In Africa, ToCV was identified in Sudan, Morocco, and Tunisia located in the northern and Mediterranean parts of the continent. However, very limited information on ToCV is available from African countries [12; 13]. Recently, Moodley et al.  reported the occurrence of ToCV in South Africa. Against this background, a follow-up study was carried out to investigate the prevalence and epidemiology of criniviruses infecting tomato crops in South Africa. Additionally, a comprehensive analysis of the ToCV genome is described. It is hoped that the information generated from this study can be used to develop effective strategies to reduce the spread of ToCV.
Materials and methods
Open field and greenhouse cultivated tomato crops were surveyed during the 2015 and 2016 growing seasons. Although tomato cultivation is concentrated in the Limpopo, Mpumalanga (Lowveld and Highveld), Northern KwaZulu Natal, Eastern Cape, and Western Cape provinces, all nine provinces were surveyed which included commercial, smallholder, and subsistence farms (Fig 1 and Table 1). A total of 787 tomato samples, and 182 weed samples exhibiting virus-like symptoms in the presence of whitefly populations, as well as asymptomatic leaf tissue, were collected and stored in zip-lock plastic bags. Only weed species occurring within proximity to field and greenhouse cultivated tomato crops were collected and analyzed. Each sample was appropriately labeled and assigned the corresponding GPS coordinates. A site map (Fig 1) of the survey was generated using ArcGIS v9.3 mapping software from the respective GPS coordinates listed in Table 1. Samples were placed on dry ice and transported to the University of KwaZulu Natal virology lab for further analysis.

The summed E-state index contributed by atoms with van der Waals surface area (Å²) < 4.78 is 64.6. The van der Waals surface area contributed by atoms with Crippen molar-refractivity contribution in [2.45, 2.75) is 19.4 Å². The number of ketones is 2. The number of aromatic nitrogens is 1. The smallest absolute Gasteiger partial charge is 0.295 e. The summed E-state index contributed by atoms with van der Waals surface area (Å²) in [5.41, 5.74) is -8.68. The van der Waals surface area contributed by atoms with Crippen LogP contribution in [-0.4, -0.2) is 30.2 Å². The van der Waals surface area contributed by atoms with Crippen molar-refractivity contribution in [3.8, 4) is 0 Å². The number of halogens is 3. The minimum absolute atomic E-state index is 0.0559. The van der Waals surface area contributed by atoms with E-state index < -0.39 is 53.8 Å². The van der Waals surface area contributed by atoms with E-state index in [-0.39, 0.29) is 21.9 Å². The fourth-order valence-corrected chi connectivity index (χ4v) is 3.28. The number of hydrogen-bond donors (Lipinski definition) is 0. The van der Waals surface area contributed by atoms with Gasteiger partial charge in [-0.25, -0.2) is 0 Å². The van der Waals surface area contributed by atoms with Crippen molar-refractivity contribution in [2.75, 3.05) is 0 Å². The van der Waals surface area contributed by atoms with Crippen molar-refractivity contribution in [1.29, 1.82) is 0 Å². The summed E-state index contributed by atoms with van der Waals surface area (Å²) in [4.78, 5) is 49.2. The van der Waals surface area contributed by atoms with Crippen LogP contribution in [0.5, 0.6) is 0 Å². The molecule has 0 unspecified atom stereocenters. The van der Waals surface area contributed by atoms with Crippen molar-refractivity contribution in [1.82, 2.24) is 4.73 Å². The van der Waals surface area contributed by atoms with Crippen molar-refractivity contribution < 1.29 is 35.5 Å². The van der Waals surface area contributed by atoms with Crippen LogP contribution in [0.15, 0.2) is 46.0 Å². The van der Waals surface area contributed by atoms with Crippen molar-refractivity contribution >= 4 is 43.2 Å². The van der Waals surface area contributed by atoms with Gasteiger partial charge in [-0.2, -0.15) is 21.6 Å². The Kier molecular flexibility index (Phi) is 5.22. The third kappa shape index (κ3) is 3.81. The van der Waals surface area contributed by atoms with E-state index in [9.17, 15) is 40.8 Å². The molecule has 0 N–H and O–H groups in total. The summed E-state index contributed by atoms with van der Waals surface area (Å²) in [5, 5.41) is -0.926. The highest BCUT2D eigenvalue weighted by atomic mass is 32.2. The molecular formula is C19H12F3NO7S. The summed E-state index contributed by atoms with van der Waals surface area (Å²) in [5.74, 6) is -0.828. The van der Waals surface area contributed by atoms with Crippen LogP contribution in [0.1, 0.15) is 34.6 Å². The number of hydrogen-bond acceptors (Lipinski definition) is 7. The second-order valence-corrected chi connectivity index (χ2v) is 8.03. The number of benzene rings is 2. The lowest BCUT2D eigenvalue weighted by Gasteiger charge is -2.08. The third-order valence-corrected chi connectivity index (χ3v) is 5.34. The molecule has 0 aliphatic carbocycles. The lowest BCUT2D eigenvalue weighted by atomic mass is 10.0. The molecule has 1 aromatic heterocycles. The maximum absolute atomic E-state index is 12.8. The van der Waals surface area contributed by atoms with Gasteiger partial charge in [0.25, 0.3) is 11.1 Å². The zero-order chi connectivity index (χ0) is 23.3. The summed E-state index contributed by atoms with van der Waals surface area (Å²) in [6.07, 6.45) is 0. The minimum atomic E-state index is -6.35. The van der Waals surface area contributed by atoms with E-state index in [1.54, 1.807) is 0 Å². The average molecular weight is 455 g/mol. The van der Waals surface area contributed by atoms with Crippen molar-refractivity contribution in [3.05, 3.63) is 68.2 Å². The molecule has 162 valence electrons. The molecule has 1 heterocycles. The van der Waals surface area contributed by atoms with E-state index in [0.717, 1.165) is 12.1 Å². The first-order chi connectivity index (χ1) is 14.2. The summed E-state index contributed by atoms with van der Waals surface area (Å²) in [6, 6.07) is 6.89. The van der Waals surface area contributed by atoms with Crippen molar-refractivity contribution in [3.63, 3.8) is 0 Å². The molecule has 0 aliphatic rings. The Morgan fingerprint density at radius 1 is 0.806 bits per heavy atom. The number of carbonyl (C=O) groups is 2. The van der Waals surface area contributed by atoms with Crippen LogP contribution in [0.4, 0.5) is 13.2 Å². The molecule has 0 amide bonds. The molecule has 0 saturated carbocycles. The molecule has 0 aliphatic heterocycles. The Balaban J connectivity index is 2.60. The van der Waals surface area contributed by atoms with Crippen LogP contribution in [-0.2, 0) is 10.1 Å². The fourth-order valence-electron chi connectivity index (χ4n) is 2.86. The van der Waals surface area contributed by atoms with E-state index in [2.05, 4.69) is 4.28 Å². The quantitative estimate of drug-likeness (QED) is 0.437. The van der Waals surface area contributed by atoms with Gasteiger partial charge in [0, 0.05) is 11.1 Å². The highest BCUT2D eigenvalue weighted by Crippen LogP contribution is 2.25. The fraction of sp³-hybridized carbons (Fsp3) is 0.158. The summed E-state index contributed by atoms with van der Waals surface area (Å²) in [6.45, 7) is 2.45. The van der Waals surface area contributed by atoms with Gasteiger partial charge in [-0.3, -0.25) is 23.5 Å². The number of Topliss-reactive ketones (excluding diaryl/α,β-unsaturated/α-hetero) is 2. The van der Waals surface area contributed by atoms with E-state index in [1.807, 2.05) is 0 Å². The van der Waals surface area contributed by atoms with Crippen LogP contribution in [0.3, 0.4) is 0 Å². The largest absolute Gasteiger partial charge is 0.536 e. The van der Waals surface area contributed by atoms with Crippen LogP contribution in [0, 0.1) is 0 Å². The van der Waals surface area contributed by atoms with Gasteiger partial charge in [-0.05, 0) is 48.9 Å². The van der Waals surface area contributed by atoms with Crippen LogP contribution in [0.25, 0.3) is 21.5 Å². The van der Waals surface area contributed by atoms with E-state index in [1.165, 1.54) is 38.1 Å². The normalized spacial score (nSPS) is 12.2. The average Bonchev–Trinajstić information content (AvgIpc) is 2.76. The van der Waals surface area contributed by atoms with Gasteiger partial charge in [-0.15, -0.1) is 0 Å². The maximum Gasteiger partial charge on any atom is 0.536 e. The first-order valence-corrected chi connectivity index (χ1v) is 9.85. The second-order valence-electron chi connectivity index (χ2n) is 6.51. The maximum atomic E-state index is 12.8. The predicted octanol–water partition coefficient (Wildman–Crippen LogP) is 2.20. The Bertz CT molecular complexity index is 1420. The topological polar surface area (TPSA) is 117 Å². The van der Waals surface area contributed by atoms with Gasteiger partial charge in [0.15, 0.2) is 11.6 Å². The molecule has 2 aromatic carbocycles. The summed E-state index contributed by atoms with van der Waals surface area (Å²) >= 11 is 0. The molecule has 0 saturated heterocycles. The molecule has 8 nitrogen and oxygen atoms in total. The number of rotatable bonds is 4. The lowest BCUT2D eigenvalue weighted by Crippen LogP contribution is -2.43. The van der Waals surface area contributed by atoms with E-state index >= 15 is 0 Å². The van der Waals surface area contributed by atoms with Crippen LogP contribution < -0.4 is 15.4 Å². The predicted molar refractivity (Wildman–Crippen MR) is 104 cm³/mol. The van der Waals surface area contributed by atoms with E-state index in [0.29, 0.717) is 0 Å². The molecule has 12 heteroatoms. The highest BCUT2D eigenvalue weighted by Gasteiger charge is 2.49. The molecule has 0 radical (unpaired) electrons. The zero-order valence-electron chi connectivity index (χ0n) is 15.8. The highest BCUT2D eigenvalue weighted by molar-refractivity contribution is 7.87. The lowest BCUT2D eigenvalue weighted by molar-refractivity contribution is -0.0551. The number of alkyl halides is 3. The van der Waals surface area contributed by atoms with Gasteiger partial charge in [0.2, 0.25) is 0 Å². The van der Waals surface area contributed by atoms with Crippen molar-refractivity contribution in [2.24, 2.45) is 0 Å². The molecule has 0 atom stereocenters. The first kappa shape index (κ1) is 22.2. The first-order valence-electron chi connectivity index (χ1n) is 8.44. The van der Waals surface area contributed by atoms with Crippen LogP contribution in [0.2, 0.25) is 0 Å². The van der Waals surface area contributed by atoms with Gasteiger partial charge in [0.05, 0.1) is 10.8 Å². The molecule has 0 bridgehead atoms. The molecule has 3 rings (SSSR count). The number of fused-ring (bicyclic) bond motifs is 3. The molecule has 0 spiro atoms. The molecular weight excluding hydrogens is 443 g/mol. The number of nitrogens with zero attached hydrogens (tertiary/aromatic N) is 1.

The exact GPS coordinates of each sampling site are represented by a star. Altitude is represented by varying intensities of grey that ranges from 0 meters above sea level (least intense shade of grey) to 3383 meters above sea level (most intense shade of grey).
A sterile scalpel was used to make an incision along the midrib of a fresh symptomatic leaf tissue sample. A leaf dip was performed by gently squeezing the exudate onto a droplet of sterile water. A copper formvar-coated grid was subsequently inverted onto the droplet for 5 min and negatively stained with a 3% potassium phosphotungstate solution for 1 min in the absence of light. Following a 20 min drying step, each copper grid was assessed for the presence of virus particles using a JOEL JEM-1400 transmission electron microscope.